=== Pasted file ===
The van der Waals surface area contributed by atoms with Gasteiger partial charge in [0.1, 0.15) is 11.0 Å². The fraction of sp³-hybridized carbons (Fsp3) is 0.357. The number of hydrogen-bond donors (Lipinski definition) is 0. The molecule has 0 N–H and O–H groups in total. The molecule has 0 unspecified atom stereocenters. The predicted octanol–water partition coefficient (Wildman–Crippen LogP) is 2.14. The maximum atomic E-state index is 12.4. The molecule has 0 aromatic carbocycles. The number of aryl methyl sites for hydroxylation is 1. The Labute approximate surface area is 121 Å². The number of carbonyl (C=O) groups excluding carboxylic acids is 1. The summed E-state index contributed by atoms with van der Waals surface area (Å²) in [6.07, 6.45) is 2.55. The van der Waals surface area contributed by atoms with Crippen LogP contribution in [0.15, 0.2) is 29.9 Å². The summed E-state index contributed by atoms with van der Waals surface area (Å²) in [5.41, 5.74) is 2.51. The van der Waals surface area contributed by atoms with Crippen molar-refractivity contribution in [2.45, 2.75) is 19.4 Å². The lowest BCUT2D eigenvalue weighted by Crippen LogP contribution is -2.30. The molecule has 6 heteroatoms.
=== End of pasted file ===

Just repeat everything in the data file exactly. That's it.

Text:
The van der Waals surface area contributed by atoms with Gasteiger partial charge in [0.1, 0.15) is 11.0 Å². The fraction of sp³-hybridized carbons (Fsp3) is 0.357. The number of hydrogen-bond donors (Lipinski definition) is 0. The molecule has 0 N–H and O–H groups in total. The molecule has 0 unspecified atom stereocenters. The predicted octanol–water partition coefficient (Wildman–Crippen LogP) is 2.14. The maximum atomic E-state index is 12.4. The molecule has 0 aromatic carbocycles. The number of aryl methyl sites for hydroxylation is 1. The Labute approximate surface area is 121 Å². The number of carbonyl (C=O) groups excluding carboxylic acids is 1. The summed E-state index contributed by atoms with van der Waals surface area (Å²) in [6.07, 6.45) is 2.55. The van der Waals surface area contributed by atoms with Crippen LogP contribution in [0.15, 0.2) is 29.9 Å². The summed E-state index contributed by atoms with van der Waals surface area (Å²) in [5.41, 5.74) is 2.51. The van der Waals surface area contributed by atoms with Crippen molar-refractivity contribution in [2.45, 2.75) is 19.4 Å². The lowest BCUT2D eigenvalue weighted by Crippen LogP contribution is -2.30. The molecule has 6 heteroatoms.